“Organizers said the idea is to demystify Islam through the sharing of food and to unite two groups, Muslims and Latinos, facing increasing discrimination. …

” ‘This is perfect timing. The purpose of this month is to give charity, to grow our character and our inner lives and to nourish our soul through service. What better way to do that than by learning from one another?’ asked coordinator Hamida, whose goal is to host food trucks that will serve halal tacos at every mosque in Orange County. …

“Even young participants such as Idrees Alomari, 13, were encouraged by Saturday’s event, which he said was a good way to show how people can appreciate their differences and similarities. …

” ‘All the way from the parking entrance to inside, everyone’s been like, “Welcome, welcome, we’re so glad to have you here,” ‘ said Dulce Saavedra, 24, [a] youth organizer for Resilience OC, a nonprofit created from the merging of Santa Ana Boys and Men of Color and Raiz, a group pushing for partnerships between law enforcement and immigrants.” More at the Los Angeles Times, here.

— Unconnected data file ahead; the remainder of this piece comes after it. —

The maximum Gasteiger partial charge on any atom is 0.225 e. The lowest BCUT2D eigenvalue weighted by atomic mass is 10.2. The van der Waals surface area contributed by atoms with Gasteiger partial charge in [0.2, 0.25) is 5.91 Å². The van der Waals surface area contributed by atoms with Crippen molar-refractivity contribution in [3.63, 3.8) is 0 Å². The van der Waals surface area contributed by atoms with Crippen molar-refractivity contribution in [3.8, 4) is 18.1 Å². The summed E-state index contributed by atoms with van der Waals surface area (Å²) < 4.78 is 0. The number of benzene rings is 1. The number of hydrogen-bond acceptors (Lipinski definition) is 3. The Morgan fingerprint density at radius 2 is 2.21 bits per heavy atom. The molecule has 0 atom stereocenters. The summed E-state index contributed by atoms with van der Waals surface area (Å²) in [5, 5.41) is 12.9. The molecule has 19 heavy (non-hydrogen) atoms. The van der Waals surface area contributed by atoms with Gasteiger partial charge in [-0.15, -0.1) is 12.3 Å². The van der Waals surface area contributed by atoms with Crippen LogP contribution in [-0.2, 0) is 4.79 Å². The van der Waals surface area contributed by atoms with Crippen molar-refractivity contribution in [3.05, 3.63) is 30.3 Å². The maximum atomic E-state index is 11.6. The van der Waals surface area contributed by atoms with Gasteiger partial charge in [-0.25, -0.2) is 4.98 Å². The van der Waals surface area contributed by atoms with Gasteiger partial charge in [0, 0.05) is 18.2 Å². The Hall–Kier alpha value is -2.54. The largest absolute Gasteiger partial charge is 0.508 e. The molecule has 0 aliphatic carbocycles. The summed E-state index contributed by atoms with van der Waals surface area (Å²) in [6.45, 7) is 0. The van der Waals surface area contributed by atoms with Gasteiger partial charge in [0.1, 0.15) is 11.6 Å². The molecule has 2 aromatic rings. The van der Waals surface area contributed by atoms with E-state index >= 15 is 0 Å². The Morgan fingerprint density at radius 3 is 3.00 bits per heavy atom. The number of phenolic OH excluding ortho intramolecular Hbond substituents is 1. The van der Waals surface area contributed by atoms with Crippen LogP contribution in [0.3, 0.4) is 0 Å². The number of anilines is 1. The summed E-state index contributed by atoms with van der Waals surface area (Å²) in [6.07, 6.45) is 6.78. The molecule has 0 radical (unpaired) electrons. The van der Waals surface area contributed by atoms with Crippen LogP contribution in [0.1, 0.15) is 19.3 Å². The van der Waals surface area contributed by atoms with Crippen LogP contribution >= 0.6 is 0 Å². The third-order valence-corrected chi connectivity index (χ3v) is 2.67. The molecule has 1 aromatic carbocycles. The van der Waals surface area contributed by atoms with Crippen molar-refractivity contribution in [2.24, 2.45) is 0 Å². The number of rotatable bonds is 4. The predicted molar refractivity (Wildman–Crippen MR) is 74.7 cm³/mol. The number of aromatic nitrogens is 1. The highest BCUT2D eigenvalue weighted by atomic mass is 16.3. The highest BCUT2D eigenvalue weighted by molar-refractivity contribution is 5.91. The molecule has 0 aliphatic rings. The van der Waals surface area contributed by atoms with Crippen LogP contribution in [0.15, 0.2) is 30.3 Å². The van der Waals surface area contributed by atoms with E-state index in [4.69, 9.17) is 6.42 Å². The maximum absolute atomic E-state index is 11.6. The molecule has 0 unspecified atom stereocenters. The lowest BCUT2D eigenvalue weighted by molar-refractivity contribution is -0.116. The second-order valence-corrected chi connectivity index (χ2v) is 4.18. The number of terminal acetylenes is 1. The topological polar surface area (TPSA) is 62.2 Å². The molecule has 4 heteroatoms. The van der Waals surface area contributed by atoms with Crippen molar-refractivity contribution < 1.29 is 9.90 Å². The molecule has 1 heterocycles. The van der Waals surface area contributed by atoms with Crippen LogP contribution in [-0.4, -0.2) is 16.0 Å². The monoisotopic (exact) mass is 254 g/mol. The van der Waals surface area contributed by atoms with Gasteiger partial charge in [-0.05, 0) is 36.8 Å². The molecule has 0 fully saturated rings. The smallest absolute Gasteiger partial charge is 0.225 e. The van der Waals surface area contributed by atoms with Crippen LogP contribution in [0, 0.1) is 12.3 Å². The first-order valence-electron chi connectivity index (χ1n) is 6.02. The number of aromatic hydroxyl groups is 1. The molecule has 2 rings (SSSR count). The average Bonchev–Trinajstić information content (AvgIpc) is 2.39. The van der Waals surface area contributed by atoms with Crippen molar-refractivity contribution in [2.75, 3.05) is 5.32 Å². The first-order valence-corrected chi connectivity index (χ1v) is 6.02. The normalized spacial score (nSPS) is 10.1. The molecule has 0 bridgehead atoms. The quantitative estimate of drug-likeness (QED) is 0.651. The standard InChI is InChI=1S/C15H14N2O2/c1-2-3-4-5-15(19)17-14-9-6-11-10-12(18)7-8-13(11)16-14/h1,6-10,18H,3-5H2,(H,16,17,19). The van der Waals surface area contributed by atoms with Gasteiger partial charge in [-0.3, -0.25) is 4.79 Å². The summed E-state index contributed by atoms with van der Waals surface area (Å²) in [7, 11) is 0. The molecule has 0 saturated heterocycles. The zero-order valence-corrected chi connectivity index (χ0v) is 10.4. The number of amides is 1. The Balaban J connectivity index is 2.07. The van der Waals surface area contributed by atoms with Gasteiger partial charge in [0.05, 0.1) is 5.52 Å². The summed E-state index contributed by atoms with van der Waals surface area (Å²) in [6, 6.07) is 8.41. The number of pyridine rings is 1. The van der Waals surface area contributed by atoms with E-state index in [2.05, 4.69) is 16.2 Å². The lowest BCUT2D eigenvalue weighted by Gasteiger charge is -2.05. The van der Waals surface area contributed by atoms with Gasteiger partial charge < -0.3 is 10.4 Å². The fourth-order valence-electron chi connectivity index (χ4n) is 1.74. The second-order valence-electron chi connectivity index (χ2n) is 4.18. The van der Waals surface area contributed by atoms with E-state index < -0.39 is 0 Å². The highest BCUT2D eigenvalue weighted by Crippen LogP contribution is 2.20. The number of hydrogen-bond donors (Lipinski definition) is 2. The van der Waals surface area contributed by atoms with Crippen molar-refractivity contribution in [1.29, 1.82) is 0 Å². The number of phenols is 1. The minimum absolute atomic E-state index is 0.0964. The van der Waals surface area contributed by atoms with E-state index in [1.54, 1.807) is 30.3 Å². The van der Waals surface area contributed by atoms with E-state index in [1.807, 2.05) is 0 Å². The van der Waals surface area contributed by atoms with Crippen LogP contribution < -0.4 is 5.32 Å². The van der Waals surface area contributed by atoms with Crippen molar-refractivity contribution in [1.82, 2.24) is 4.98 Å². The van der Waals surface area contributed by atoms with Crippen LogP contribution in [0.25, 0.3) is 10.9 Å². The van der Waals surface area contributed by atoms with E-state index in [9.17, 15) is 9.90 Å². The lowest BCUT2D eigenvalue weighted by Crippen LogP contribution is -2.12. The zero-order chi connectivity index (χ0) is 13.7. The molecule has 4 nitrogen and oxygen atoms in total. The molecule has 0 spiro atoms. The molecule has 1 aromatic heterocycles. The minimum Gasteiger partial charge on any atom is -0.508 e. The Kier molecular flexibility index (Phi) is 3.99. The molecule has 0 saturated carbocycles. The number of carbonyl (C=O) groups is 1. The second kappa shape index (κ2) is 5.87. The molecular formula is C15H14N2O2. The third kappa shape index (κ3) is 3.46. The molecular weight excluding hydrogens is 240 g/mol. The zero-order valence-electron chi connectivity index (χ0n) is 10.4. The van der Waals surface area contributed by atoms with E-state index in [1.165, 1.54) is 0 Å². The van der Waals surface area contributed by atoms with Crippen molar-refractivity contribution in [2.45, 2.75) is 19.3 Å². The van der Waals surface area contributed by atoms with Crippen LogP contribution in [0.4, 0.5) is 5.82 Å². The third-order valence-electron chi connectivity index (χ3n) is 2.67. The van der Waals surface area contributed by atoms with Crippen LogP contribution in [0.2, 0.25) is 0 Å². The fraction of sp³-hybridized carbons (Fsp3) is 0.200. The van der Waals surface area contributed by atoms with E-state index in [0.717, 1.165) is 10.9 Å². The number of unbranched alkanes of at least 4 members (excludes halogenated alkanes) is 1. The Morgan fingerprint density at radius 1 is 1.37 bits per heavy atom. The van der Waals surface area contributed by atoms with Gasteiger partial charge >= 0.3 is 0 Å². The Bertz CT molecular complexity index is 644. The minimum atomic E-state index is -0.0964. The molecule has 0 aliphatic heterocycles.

This initiative reminds me of an annual event that took place in Lowell, Mass. It was a gigantic soccer tournament with teams from the scores of immigrant groups in the city. I always admired the ONELowell initiative because it can be hard to get minorities to band together and realize they can collaborate to promote common needs. Sharing a sport loved by many nationalities seemed like a good place to start.

Read Full Post »

boghosian_27homeless6_met

Photo: Aram Boghosian for The Boston Globe
Malika MacDonald is director of the Amal Women’s Center, which provides shelter for Muslim women and children in need of temporary housing.

When I was working at the central bank, we had a Hubert Humphrey Fellow visit us from Bahrain. One aspect of America she was studying was homelessness. She said there was no homelessness in her country. She said families would never let it happen; they would take people in.